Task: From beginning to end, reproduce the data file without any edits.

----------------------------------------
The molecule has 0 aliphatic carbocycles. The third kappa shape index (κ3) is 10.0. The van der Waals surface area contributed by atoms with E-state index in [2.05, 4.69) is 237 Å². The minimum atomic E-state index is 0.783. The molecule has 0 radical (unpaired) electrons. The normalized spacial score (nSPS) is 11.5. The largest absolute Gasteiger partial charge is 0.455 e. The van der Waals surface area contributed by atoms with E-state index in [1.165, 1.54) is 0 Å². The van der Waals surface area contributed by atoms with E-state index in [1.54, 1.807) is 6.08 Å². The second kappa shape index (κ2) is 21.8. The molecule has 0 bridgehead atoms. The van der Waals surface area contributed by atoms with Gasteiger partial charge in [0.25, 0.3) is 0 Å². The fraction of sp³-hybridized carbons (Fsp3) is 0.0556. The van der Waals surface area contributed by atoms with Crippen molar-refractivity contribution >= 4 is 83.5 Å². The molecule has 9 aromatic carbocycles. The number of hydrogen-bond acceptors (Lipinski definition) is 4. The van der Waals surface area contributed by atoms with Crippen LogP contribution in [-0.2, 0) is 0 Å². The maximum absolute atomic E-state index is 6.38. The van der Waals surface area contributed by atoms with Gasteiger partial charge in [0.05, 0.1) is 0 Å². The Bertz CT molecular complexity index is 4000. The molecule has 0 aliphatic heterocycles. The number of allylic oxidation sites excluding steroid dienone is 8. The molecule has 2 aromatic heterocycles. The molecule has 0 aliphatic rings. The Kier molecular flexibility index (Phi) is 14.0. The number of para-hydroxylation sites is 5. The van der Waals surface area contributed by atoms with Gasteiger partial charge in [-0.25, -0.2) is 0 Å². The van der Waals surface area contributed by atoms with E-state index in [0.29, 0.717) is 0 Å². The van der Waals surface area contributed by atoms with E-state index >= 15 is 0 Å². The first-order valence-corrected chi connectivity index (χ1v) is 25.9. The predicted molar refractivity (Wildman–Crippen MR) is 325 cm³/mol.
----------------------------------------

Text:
The molecule has 0 aliphatic carbocycles. The third kappa shape index (κ3) is 10.0. The van der Waals surface area contributed by atoms with E-state index in [2.05, 4.69) is 237 Å². The minimum atomic E-state index is 0.783. The molecule has 0 radical (unpaired) electrons. The normalized spacial score (nSPS) is 11.5. The largest absolute Gasteiger partial charge is 0.455 e. The van der Waals surface area contributed by atoms with E-state index in [1.165, 1.54) is 0 Å². The van der Waals surface area contributed by atoms with E-state index in [1.54, 1.807) is 6.08 Å². The second kappa shape index (κ2) is 21.8. The molecule has 0 bridgehead atoms. The van der Waals surface area contributed by atoms with Gasteiger partial charge in [0.25, 0.3) is 0 Å². The fraction of sp³-hybridized carbons (Fsp3) is 0.0556. The van der Waals surface area contributed by atoms with Crippen molar-refractivity contribution >= 4 is 83.5 Å². The molecule has 9 aromatic carbocycles. The number of hydrogen-bond acceptors (Lipinski definition) is 4. The van der Waals surface area contributed by atoms with Crippen LogP contribution in [-0.2, 0) is 0 Å². The maximum absolute atomic E-state index is 6.38. The van der Waals surface area contributed by atoms with Gasteiger partial charge in [0.05, 0.1) is 0 Å². The Bertz CT molecular complexity index is 4000. The molecule has 0 aliphatic heterocycles. The number of allylic oxidation sites excluding steroid dienone is 8. The molecule has 2 aromatic heterocycles. The molecule has 0 aliphatic rings. The Kier molecular flexibility index (Phi) is 14.0. The number of para-hydroxylation sites is 5. The van der Waals surface area contributed by atoms with Gasteiger partial charge in [-0.25, -0.2) is 0 Å². The van der Waals surface area contributed by atoms with E-state index in [0.29, 0.717) is 0 Å². The van der Waals surface area contributed by atoms with E-state index >= 15 is 0 Å². The first-order valence-corrected chi connectivity index (χ1v) is 25.9. The predicted molar refractivity (Wildman–Crippen MR) is 325 cm³/mol.